What makes life worth living in the face of death? What do you do when the future, no longer a ladder toward your goals in life, flattens out into a perpetual present? What does it mean to have a child, to nurture a new life as another fades away? These are some of the questions Kalanithi wrestles with in this profoundly moving, exquisitely observed memoir.

Paul Kalanithi died in March 2015, while working on this book, yet his words live on as a guide and a gift to us all. When Breath Becomes Air is an unforgettable, life-affirming reflection on the challenge of facing mortality and on the relationship between doctor and patient, from a gifted writer who became both.

My Review

This is one of those books that is so hard to review because there is just no way that you can do it justice. The author says it all absolutely perfectly, precisely, and poetically, so any words on my part are like fluorescent lights compared to the perfect gold of autumn sunshine. However, there is so much Truth and beauty to process and internalize from the pages of this book that I must attempt a review regardless of the inadequacy of my words. There were several passages though, that resounded with such power that I will quote them directly.

It seems almost an oxymoron to say that a memoir written by a dying cancer patient is one of the most powerful, positive, uplifting, and hopeful records of life that I have ever read, but it is the truth. Paul Kalanithi’s grasp of the meaning of life and death is so full, nuanced, and inspiring; he so eloquently describes his life journey as a son, reader, student, friend, philosopher, doctor, husband, and finally patient and father. All of it motivated by his desire to live a meaningful life and to discover what makes a life meaningful.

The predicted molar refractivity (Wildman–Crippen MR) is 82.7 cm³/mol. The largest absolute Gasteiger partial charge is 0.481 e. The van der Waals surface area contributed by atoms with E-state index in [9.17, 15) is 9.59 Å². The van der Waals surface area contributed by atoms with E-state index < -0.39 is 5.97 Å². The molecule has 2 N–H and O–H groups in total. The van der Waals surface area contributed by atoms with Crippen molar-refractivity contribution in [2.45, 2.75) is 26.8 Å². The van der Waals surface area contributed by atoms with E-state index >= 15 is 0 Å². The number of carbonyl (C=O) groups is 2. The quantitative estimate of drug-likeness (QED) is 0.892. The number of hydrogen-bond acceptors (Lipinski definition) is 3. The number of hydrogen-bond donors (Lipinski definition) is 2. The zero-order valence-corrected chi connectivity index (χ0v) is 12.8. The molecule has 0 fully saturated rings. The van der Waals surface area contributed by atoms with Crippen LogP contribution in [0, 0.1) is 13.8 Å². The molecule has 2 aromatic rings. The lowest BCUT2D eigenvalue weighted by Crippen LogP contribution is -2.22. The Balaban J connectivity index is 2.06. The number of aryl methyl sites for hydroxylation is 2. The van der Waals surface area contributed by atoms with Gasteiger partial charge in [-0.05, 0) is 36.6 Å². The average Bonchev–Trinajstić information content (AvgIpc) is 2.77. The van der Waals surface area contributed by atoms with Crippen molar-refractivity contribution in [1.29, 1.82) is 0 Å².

His interest in and search for meaning was sparked by literature. He felt like a bosom friend when I read, “I had come to see language as an almost supernatural force, existing between people, bringing our brains, shielded in centimeter-thick skulls, into communion. A word meant something only between people, and life’s meaning, its virtue, has something to do with the depth of the relationships we form. It was the relational aspect of humans that undergirded meaning…Literature not only illuminated another’s experience, it provided, I believed, the riches material for moral reflection.”

But Paul Kalanithi didn’t just stop at reflection. He wrote, ““If the unexamined life was not worth living, was the unlived life worth examining?” And so he lived. He challenged his mind and body, he formed relationships, he worked hard and played hard.

His reading also introduced him to an idea that stuck with him through many years and that ultimately led him to choose neurosurgery as his career path over literature and writing:

“The mind was simply the operation of the brain, an idea that struck me with force…Of course it must be true – what were our brains doing, otherwise? Though we had free will, we were also biological organisms – the brain was an organ, subject to the laws of physics, too! Literature provided a rich account of human meaning; the brain, then, was the machinery that somehow enabled it. It seemed like magic…I began to see all disciplines as creating a vocabulary, a set of tools for understanding human life in a particular way. Great literary works provided their own set of tools, compelling the reader to use that vocabulary….I couldn’t quite let go of the question: Where did biology, morality, literature, and philosophy intersect? [Medical school] would mean setting aside literature. But it would allow me a chance to find answers that are not in books, to find a different sort of sublime, to forge relationships with the suffering, and to keep following the question of what makes human life meaningful, even in the face of death and decay.”